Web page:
Ever since Aldous Huxley portrayed a future where human embryos are made to order, there has been an irrational fear of so-called "designer babies". Whatever the merits or demerits of the decision by the Human Fertilisation and Embryology Authority (HFEA) to relax its rules on the selection of embryos for the sake of their seriously sick siblings, it does not bring Huxley's nightmare vision any nearer.
This decision is not about designing babies, nor it is about selecting physical or psychological attributes such as hair colour or intelligence. It is about helping children who would otherwise die from a genetic disorder. The HFEA must therefore be applauded for its policy change.
It is, without doubt, morally justifiable to consider a tissue transplant from one child who is below the age of consent to a sibling who would otherwise die provided that the risks to the donor child are low. What then should be the difference in using modern reproductive technology to select an embryo that is both free of an inherited condition and has the right tissue match to help a sick brother or sister? This is not about creating and using embryos for spare parts, as some have mischievously argued. It is about the pragmatic and intelligent use of modern science to help children in dire need.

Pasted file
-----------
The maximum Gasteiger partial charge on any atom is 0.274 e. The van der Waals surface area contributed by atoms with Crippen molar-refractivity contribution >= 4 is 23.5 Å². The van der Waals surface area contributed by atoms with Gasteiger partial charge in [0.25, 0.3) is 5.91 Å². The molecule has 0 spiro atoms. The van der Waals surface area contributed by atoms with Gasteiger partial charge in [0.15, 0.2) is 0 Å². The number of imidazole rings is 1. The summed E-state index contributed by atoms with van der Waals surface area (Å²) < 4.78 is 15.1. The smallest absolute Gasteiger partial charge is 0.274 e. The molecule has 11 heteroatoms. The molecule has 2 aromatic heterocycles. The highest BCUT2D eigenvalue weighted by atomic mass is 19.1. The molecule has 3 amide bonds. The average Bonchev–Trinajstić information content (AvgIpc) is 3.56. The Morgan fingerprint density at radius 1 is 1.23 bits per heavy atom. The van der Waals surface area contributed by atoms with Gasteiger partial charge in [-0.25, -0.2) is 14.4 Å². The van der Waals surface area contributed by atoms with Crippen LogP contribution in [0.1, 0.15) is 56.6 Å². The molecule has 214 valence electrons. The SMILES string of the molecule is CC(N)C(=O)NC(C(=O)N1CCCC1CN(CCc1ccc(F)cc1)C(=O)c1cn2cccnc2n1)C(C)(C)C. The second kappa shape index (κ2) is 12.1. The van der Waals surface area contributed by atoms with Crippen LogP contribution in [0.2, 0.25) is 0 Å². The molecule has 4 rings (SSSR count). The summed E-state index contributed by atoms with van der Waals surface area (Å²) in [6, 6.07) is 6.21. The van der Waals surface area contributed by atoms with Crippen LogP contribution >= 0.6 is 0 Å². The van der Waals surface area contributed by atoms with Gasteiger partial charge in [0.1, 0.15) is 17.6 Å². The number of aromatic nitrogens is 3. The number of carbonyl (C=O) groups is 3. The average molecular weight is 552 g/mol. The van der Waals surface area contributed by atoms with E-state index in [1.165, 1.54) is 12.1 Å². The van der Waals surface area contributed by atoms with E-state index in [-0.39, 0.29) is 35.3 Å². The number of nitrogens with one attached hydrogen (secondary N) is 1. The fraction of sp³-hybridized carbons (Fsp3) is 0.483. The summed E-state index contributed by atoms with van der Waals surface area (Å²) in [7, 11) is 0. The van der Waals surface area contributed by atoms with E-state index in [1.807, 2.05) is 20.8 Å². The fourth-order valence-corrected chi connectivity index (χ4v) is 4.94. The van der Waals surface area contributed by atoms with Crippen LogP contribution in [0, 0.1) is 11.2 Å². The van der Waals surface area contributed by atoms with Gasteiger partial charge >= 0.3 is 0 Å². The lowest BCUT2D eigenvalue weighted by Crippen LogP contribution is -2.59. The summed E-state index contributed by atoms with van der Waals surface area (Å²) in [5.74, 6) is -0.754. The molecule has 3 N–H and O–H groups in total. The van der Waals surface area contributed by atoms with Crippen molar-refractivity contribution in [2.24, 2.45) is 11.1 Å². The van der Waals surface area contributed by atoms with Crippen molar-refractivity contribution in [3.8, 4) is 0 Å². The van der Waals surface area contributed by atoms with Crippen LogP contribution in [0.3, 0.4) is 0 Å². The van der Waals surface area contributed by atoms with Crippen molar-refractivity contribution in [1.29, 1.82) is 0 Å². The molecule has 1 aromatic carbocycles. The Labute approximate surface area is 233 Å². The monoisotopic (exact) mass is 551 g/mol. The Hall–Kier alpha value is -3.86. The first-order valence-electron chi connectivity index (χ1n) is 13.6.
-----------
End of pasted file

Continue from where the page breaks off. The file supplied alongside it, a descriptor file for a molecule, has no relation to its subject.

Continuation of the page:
The ethical issues surrounding embryos created by in-vitro fertilisation (IVF) are complex, and the unique nature of the process requires a unique set of safeguards, which was why the HFEA was set up in 1991. A central concern of the authority is to protect the welfare of IVF babies. It has now effectively extended this concern to considering the welfare of a sibling, albeit on a case-by-case basis.
Nobody expects that there will be thousands or indeed hundreds of cases where this form of embryo selection is carried out - the diseases in question are thankfully very rare. But for those who can benefit from this approach, yesterday's decision will offer a lifeline to much-loved children.
This is not about using children as a means to an end; it about extending our compassion to those who need it most.Reuse content